Economy & Tech
Tokyo Olympics Leaves Legacy of Net-Zero Emissions for Greener Future
There’s an Olympic flame powered by zero-carbon hydrogen, fuel cell and electric vehicles, recycled metals and materials with recycled threads ー Tokyo 2020 is also an environmental winner.
The Tokyo Olympics has endowed Japan with a medal rush, but it has also left a legacy for a greener future through environmental considerations.
Olympic sponsors Toyota Motor Corporation and ASICS Corporation have shared their latest technology in the fields of hydrogen and recycling, both of which are Japan's forte, for the Tokyo Olympics, reducing carbon dioxide emissions to net zero.
As decarbonization becomes a watchword around the world, the Tokyo Olympics offer a new vision and benchmark for mitigating the environmental impact of hosting large-scale events.
The First Olympic Flame Powered by Hydrogen
The Olympic flame, which was ignited using hydrogen for the first time in history at the end of the opening ceremony on July 23, is one of the symbols of the sustainability philosophy of the Tokyo Games.
Hydrogen does not emit carbon dioxide when burned. Moreover, it can be used in fuel cells that generate electricity by reacting hydrogen with oxygen. ENEOS is supplying Tokyo 2020 with hydrogen produced using electricity generated by solar power in Namie, Fukushima Prefecture. This demonstrates the reconstruction and recovery of areas affected by the Great East Japan Earthquake as it promotes a decarbonized society.
Self-driving Eco-friendly Cars
Eco cars are also being proactively used at the Olympics. Toyota has provided 3,340 official vehicles, of which 90% are electrified, including fuel cell vehicles (FCVs) and electric vehicles (EVs).
Toyota is also providing the Olympic Village with a 24-hour transportation service using 17 e-Palettes, which are EVs with automated driving functions.
Recycling Technology in Olympic Medals and Sportswear
Recycling efforts are in full force at the Olympics in anticipation of the world’s transition to a circular society.
ASICS developed the official sportswear of the Japanese national team using recycled fibers extracted from used sportswear, so that “the ratio of recycled fibers is about 50% in jackets and 100% in the upper part of shoes and the surface of insoles.”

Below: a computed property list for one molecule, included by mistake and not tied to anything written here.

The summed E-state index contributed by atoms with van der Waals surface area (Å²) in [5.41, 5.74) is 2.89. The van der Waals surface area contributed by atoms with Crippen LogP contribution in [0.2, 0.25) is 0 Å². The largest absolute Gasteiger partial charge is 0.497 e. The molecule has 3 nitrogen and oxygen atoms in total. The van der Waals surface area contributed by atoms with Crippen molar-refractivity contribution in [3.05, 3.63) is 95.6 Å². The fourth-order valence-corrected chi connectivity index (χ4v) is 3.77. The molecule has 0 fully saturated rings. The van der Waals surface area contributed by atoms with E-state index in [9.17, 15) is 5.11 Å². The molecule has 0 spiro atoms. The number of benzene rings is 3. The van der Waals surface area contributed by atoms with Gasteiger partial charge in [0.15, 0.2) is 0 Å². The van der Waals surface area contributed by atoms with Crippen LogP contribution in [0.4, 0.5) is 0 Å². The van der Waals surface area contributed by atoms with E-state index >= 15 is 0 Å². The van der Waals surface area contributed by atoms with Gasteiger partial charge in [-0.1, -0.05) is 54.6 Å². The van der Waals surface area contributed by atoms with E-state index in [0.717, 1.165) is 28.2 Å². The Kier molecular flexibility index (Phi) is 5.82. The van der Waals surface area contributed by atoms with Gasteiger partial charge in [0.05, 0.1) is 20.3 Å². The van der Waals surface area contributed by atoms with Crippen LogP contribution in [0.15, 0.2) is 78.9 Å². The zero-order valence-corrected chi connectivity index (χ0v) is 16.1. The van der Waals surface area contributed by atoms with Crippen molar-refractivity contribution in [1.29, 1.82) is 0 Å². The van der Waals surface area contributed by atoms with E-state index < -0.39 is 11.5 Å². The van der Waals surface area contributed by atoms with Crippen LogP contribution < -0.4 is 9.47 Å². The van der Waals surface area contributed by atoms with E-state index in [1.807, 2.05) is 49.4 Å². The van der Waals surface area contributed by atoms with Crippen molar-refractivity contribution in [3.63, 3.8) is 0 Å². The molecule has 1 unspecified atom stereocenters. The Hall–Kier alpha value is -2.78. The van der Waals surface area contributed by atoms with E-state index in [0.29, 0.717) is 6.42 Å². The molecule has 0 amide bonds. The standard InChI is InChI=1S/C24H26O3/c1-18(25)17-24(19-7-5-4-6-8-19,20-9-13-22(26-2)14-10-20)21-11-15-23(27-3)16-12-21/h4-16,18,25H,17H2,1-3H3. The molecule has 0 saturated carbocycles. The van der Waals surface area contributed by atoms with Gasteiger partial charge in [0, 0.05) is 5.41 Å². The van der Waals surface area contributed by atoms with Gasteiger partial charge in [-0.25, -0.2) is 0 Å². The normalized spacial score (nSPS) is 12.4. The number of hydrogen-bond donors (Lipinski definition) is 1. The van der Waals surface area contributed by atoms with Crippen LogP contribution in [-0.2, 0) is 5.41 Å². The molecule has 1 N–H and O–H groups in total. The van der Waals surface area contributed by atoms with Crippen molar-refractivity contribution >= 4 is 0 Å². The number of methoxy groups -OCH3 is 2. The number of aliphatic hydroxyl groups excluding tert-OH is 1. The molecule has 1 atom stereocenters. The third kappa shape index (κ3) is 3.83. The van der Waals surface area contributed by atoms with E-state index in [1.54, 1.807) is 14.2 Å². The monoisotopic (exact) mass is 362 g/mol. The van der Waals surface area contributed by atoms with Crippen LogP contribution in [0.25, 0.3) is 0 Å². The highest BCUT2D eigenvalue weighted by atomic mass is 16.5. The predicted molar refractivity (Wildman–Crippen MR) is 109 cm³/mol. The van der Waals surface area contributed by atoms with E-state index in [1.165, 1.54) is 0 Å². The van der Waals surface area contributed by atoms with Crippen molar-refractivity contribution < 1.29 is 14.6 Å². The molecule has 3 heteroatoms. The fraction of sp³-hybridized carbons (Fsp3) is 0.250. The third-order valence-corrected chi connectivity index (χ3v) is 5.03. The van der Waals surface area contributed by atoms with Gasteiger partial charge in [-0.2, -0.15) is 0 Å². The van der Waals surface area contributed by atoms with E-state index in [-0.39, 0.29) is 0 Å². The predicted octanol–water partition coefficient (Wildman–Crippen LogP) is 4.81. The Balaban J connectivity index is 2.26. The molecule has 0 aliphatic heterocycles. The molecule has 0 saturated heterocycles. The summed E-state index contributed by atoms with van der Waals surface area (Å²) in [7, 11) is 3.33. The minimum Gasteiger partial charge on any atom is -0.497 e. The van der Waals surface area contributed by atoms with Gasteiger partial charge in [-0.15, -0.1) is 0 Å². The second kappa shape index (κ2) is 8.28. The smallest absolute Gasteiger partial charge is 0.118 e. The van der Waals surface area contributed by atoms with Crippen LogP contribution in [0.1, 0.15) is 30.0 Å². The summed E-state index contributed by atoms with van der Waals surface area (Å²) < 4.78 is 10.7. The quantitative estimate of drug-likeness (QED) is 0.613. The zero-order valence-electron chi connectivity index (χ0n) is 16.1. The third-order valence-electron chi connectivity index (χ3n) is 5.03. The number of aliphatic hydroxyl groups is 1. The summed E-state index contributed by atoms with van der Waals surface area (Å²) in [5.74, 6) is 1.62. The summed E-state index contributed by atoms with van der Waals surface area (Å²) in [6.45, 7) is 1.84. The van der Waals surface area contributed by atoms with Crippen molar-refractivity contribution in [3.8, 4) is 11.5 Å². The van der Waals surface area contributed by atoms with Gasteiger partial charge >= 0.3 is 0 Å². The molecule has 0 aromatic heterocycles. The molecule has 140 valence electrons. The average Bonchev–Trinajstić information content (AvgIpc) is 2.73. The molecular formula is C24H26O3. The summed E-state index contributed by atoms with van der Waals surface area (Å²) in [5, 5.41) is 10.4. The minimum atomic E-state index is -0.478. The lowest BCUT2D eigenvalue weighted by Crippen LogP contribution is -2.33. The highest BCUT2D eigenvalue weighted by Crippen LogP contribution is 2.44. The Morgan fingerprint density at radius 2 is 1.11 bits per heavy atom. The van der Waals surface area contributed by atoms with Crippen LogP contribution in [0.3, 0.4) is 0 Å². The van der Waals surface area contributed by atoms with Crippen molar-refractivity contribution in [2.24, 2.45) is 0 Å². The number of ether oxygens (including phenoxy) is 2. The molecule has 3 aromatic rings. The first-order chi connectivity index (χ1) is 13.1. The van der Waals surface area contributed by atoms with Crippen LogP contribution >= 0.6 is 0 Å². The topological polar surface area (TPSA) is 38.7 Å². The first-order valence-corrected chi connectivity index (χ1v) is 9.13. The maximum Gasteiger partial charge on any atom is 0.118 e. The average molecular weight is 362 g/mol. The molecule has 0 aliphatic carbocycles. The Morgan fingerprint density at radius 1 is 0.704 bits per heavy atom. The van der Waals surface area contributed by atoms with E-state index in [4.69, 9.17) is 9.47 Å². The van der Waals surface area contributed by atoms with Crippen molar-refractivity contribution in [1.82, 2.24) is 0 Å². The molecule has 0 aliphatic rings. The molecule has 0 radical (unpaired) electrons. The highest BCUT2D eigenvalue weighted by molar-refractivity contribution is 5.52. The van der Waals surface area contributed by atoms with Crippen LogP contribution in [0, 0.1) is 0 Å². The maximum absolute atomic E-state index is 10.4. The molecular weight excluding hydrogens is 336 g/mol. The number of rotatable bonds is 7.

Procter & Gamble Japan and other companies produced 100 medal ceremony podiums out of waste plastic. Meantime, the medals awarded to the athletes were made using material collected from urban mines, which include materials from discarded small electric appliances.
In April, an international team of researchers from Switzerland and other countries released their evaluation of the sustainability of the past 16 Summer and Winter Olympics since 1992. The evaluation indicated that the more recent the Olympics, the poorer the sustainability rating tended to be.
The Tokyo Olympics has been commended for the relatively small number of newly-constructed venues. Tokyo was assigned a rating on par with that of the London Olympics in 2012, and higher than that of the Rio de Janeiro Olympics in 2016.
Tokyo Olympics organizers announced in June that the 2.73 million tons of carbon dioxide generated by the Tokyo Olympics will be offset by the 4.38 million tons worth of carbon credits provided free of charge by the Tokyo Metropolitan Government and Saitama Prefecture.
Through these initiatives, the Tokyo Olympics is expected to achieve its goal of net-zero carbon dioxide emissions.
Masaaki Ito, Toyota's general manager of its Olympic and Paralympic division says, “[Our efforts will] contribute to reducing environmental burden, and CO2 emissions will be the lowest they have ever been,” expressing confidence in the success of the Tokyo Olympics.
(Read The Sankei Shimbun report in Japanese at this link.)
Authors: Michito Ida and Takafumi Uno
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